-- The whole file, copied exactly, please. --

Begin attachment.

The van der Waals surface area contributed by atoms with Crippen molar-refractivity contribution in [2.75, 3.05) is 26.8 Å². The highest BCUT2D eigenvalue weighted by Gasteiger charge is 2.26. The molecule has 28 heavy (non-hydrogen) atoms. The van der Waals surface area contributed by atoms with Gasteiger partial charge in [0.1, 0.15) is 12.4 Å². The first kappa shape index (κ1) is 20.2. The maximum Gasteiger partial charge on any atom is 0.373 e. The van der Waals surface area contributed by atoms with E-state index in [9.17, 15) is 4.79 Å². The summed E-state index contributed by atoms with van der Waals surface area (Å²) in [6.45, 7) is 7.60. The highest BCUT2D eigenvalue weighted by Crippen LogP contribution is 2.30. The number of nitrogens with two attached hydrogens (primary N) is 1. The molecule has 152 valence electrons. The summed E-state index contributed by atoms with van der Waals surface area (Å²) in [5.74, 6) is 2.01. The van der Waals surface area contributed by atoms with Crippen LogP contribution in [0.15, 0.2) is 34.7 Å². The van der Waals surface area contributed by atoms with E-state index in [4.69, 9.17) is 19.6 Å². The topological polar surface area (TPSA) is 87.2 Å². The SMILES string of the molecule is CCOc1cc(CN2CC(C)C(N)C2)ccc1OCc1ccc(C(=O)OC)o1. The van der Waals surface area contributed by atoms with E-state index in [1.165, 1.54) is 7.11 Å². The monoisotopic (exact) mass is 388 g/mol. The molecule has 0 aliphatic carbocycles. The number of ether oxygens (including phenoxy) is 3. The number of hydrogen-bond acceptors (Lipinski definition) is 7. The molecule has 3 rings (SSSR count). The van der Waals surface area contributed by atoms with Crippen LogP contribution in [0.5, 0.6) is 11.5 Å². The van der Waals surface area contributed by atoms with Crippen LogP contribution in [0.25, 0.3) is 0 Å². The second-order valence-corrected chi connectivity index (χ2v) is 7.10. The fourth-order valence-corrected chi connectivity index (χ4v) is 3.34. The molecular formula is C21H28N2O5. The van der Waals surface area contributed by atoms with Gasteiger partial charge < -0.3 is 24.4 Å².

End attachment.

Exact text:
The van der Waals surface area contributed by atoms with Crippen molar-refractivity contribution in [2.75, 3.05) is 26.8 Å². The highest BCUT2D eigenvalue weighted by Gasteiger charge is 2.26. The molecule has 28 heavy (non-hydrogen) atoms. The van der Waals surface area contributed by atoms with Gasteiger partial charge in [0.1, 0.15) is 12.4 Å². The first kappa shape index (κ1) is 20.2. The maximum Gasteiger partial charge on any atom is 0.373 e. The van der Waals surface area contributed by atoms with E-state index in [9.17, 15) is 4.79 Å². The summed E-state index contributed by atoms with van der Waals surface area (Å²) in [6.45, 7) is 7.60. The highest BCUT2D eigenvalue weighted by Crippen LogP contribution is 2.30. The number of nitrogens with two attached hydrogens (primary N) is 1. The molecule has 152 valence electrons. The summed E-state index contributed by atoms with van der Waals surface area (Å²) in [5.74, 6) is 2.01. The van der Waals surface area contributed by atoms with Crippen LogP contribution in [0.15, 0.2) is 34.7 Å². The van der Waals surface area contributed by atoms with E-state index in [4.69, 9.17) is 19.6 Å². The topological polar surface area (TPSA) is 87.2 Å². The SMILES string of the molecule is CCOc1cc(CN2CC(C)C(N)C2)ccc1OCc1ccc(C(=O)OC)o1. The van der Waals surface area contributed by atoms with E-state index in [1.165, 1.54) is 7.11 Å². The monoisotopic (exact) mass is 388 g/mol. The molecule has 0 aliphatic carbocycles. The number of ether oxygens (including phenoxy) is 3. The number of hydrogen-bond acceptors (Lipinski definition) is 7. The molecule has 3 rings (SSSR count). The van der Waals surface area contributed by atoms with Crippen LogP contribution in [0.5, 0.6) is 11.5 Å². The van der Waals surface area contributed by atoms with Crippen LogP contribution in [0.25, 0.3) is 0 Å². The second-order valence-corrected chi connectivity index (χ2v) is 7.10. The fourth-order valence-corrected chi connectivity index (χ4v) is 3.34. The molecular formula is C21H28N2O5. The van der Waals surface area contributed by atoms with Gasteiger partial charge < -0.3 is 24.4 Å².